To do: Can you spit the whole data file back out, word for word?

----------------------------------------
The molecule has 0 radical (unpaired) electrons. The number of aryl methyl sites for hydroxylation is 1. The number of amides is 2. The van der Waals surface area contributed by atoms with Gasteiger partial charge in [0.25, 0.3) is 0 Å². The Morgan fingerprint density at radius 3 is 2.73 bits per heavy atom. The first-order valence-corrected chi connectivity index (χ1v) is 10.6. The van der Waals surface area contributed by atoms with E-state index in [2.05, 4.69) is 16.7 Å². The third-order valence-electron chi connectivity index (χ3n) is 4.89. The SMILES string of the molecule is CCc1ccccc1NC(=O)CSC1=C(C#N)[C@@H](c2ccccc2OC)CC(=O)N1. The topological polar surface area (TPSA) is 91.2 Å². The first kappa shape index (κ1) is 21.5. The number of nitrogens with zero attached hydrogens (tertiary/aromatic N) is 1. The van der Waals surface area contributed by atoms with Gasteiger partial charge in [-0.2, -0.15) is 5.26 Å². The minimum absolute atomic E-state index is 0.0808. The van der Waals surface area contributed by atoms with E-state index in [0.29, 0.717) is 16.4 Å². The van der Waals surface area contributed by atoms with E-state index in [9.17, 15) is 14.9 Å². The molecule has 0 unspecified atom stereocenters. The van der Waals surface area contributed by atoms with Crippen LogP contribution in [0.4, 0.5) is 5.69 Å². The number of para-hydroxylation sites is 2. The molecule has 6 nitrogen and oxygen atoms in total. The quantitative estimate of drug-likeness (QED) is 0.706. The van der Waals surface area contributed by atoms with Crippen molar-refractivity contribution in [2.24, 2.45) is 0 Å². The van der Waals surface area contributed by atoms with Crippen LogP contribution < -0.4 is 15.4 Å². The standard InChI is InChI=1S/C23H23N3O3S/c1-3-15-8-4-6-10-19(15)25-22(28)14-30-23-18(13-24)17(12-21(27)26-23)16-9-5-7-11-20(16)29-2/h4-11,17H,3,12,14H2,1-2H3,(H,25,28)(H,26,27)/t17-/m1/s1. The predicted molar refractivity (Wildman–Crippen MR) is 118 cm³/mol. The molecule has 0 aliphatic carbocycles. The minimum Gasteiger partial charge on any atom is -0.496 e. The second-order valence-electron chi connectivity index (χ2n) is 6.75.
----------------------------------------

The molecule has 0 radical (unpaired) electrons. The number of aryl methyl sites for hydroxylation is 1. The number of amides is 2. The van der Waals surface area contributed by atoms with Gasteiger partial charge in [0.25, 0.3) is 0 Å². The Morgan fingerprint density at radius 3 is 2.73 bits per heavy atom. The first-order valence-corrected chi connectivity index (χ1v) is 10.6. The van der Waals surface area contributed by atoms with E-state index in [2.05, 4.69) is 16.7 Å². The third-order valence-electron chi connectivity index (χ3n) is 4.89. The SMILES string of the molecule is CCc1ccccc1NC(=O)CSC1=C(C#N)[C@@H](c2ccccc2OC)CC(=O)N1. The topological polar surface area (TPSA) is 91.2 Å². The first kappa shape index (κ1) is 21.5. The number of nitrogens with zero attached hydrogens (tertiary/aromatic N) is 1. The van der Waals surface area contributed by atoms with Gasteiger partial charge in [-0.2, -0.15) is 5.26 Å². The minimum absolute atomic E-state index is 0.0808. The van der Waals surface area contributed by atoms with E-state index in [0.29, 0.717) is 16.4 Å². The van der Waals surface area contributed by atoms with E-state index in [9.17, 15) is 14.9 Å². The molecule has 0 unspecified atom stereocenters. The van der Waals surface area contributed by atoms with Crippen LogP contribution in [0.4, 0.5) is 5.69 Å². The number of para-hydroxylation sites is 2. The molecule has 6 nitrogen and oxygen atoms in total. The quantitative estimate of drug-likeness (QED) is 0.706. The van der Waals surface area contributed by atoms with Crippen molar-refractivity contribution in [2.24, 2.45) is 0 Å². The van der Waals surface area contributed by atoms with Crippen LogP contribution < -0.4 is 15.4 Å². The standard InChI is InChI=1S/C23H23N3O3S/c1-3-15-8-4-6-10-19(15)25-22(28)14-30-23-18(13-24)17(12-21(27)26-23)16-9-5-7-11-20(16)29-2/h4-11,17H,3,12,14H2,1-2H3,(H,25,28)(H,26,27)/t17-/m1/s1. The predicted molar refractivity (Wildman–Crippen MR) is 118 cm³/mol. The molecule has 0 aliphatic carbocycles. The minimum Gasteiger partial charge on any atom is -0.496 e. The second-order valence-electron chi connectivity index (χ2n) is 6.75.